In many applications it is desirous to maintain the catheter at an angle relative the exit site of the patient to prevent the catheter from damage as the patient moves about, such as by rolling over or sitting up. Referring now to FIGS. 6 and 7, an alternate embodiment of a retention bolster 100 is shown including convexly curved exterior portion 114. Curved exterior portion 114 defines a first bore 116 extending therethrough and through curved exterior portion 114, wherein bore 116 is sized for slidably receiving and supporting a tubular medical device, such as a catheter, therein. Curved exterior portion 114 includes an annular convex surface 118 which has a convexly uniform curvature centered about, and curving away from bore 116 for contacting an epidermal surface and a smooth curvilinear surface 120 extending between surface 118 and bore 116. Unlike retention bolster 10, retention bolster 100 also includes an outwardly extending flange 112 which defines an additional bore 113 that is also sized for slidably receiving and supporting a tubular medical device, and which provides for angled attachment of a catheter relative to its exit site.
Bore 113 within flange 112 includes a reduced diameter portion 122. Flange 112 resiliently flexes to receive a catheter, thereby causing reduced diameter portion 122 to clamp a catheter within bore 113. For enhanced clamping of the catheter within bore 113, flange 112 also is adapted for receiving a clamping element. Flange 112 includes annular flanges 124 and 126 which maintain a clamping element in place once received. As shown in FIG. 6, retention bolster 100 is in its free unrestrained position with bore 113 aligned substantially parallel with bore 116. Because retention bolster 100 is resiliently deformable, it can assume a restrained position as shown in FIG. 7. Referring now also to FIG. 7, retention bolster 100 is shown with a catheter 128 received through bores 113 and 116, wherein the catheter is bent at a right angle by the force exerted when flange 112 is resiliently flexed from its free, unrestrained position. As such, retention bolster 100 maintains the existing portion of catheter 128 substantially parallel with the epidermal surface. Depending upon the position at which flange 112 is secured to catheter 128 and the interacting forces therebetween, catheter 128 may also be bent to extend within a range of desired angles.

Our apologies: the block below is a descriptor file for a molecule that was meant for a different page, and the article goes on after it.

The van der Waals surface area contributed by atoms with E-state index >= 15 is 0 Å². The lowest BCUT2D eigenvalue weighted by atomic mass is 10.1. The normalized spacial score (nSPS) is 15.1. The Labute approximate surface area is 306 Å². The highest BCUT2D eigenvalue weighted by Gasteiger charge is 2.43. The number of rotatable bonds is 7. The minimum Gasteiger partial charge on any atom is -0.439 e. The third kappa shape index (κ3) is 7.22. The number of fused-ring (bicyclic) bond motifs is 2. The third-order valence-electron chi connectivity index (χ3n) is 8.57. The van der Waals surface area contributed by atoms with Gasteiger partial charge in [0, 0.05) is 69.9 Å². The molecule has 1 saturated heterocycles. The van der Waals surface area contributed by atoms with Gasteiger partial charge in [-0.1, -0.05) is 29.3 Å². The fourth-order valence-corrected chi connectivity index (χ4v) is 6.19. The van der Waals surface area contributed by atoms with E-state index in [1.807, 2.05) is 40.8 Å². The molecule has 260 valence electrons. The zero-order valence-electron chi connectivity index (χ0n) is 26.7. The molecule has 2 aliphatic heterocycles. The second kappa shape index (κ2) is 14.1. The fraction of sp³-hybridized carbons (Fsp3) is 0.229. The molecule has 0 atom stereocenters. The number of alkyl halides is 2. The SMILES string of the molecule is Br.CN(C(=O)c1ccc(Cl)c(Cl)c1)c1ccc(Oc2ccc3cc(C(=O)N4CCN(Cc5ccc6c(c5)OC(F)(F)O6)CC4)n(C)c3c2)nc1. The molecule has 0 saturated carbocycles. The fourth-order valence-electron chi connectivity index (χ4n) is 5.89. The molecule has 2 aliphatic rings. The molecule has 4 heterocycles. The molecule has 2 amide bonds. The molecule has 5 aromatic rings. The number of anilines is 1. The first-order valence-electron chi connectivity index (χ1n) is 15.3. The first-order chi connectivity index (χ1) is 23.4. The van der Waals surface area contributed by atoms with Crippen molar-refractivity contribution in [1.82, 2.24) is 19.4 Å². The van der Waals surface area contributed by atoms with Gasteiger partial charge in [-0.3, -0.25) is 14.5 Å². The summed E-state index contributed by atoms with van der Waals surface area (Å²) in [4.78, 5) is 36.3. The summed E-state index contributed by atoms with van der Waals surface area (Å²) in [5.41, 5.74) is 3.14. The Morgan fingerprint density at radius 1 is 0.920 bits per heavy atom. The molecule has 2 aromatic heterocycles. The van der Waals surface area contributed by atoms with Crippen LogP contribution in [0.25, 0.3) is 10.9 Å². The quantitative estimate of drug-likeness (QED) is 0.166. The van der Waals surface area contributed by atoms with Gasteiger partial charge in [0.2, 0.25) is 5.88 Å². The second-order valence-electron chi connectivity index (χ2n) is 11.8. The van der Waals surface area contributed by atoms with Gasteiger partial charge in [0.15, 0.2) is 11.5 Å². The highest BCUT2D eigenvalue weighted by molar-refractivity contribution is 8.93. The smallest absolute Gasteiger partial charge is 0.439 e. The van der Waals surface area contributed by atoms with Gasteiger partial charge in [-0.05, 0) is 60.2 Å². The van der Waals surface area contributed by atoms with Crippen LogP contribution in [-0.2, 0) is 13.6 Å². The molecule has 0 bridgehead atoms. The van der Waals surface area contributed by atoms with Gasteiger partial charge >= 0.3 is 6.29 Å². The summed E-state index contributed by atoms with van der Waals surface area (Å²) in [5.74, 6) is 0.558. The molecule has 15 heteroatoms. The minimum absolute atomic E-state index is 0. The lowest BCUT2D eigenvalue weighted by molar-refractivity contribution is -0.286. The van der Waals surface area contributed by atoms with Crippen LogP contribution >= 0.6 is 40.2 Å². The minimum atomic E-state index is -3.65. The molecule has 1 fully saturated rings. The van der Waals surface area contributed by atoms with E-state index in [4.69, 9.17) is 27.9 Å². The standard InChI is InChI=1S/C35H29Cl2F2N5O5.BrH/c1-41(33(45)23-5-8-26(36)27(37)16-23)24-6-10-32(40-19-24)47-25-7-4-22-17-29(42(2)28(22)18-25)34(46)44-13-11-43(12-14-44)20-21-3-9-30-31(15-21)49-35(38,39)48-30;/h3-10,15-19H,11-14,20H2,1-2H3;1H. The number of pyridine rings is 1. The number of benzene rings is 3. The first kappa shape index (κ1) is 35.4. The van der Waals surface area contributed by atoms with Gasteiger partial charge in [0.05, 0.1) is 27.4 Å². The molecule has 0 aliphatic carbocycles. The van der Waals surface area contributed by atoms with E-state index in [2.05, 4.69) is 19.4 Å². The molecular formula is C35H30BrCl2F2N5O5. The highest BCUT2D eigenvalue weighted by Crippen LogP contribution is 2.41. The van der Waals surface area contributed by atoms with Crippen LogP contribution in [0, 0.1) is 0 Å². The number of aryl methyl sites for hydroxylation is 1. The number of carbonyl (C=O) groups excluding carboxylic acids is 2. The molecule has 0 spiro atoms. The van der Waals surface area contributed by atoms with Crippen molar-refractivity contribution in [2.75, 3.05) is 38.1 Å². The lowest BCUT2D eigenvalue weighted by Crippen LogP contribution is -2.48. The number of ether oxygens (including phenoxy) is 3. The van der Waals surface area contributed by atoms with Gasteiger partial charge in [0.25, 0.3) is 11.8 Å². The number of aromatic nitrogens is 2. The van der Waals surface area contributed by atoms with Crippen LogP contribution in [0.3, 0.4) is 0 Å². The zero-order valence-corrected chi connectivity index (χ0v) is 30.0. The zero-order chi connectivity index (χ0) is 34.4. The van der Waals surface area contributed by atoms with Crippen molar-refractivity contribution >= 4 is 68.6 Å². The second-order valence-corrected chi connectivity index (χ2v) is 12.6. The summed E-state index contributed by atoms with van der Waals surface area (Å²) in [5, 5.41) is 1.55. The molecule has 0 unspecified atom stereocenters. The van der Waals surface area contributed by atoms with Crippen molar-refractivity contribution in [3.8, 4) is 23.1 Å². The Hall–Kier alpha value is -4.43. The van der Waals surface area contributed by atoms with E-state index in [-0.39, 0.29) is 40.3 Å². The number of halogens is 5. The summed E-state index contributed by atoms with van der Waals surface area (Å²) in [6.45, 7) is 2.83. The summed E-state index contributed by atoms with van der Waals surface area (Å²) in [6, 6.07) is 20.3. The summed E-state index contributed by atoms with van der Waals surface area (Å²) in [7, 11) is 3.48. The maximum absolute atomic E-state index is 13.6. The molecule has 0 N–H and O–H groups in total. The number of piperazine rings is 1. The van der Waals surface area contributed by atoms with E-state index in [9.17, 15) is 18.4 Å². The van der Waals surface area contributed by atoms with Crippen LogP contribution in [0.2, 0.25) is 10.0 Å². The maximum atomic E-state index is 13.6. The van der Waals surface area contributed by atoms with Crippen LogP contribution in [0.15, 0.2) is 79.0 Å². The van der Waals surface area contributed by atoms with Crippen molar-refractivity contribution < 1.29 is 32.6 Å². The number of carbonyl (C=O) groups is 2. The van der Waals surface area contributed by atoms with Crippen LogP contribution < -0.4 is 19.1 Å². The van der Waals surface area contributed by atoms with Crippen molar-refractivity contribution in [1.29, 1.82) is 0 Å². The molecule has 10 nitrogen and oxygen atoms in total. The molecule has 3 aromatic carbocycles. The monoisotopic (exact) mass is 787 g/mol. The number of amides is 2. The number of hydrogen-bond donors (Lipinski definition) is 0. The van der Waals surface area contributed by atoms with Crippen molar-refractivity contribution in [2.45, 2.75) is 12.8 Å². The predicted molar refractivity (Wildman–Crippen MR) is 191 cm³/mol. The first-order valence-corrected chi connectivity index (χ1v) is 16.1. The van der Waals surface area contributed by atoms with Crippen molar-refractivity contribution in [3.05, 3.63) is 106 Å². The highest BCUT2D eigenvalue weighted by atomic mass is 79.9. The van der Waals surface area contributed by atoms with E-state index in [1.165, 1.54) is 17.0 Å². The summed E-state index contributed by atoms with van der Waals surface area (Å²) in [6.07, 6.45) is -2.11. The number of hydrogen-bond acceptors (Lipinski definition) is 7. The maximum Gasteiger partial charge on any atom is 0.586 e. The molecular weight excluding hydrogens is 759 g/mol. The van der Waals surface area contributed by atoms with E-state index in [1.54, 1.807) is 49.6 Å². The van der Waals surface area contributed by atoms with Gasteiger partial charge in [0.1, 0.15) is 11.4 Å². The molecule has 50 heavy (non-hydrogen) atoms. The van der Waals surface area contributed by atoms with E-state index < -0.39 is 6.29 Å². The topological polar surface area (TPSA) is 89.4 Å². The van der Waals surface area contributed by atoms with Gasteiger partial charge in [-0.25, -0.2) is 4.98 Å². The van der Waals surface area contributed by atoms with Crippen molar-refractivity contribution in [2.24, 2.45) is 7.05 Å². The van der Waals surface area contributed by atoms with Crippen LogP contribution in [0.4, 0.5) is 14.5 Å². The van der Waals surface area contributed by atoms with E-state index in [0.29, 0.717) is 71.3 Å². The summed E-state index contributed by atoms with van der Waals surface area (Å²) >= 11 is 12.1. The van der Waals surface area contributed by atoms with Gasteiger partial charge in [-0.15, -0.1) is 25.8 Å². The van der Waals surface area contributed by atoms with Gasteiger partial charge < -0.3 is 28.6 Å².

In the preferred embodiment, retention bolster 100 also is of a one-piece molded plastic construction. As previously discussed, retention bolster 10 is preferably constructed of clear medical grade silicon or synthetic rubber, such as Monsanto SANTOPRENE® or Shell Chemical KRATON®. In either material, a hardness of 50 Durometer on a Shore A scale is desired for providing both strength and resiliency. As such, retention bolster 100 is resiliently deformable to provide a mechanism by which retention bolster 100 releasably attaches to a catheter.
While the invention has been illustrated and described in detail in the drawings and foregoing description, the same is to be considered as illustrative and not restrictive in character, it being understood that only the preferred embodiment has been shown and described and that all changes and modifications that come within the spirit of the invention are desired to be protected.
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|International Classification||A61M25/02, A61M25/00|
|Cooperative Classification||A61M2025/0233, A61M25/02|
|Nov 29, 1994||CC||Certificate of correction|
|May 21, 1997||FPAY||Fee payment|
Year of fee payment: 4
|May 29, 2001||FPAY||Fee payment|
Year of fee payment: 8
|Mar 29, 2005||FPAY||Fee payment|
Year of fee payment: 12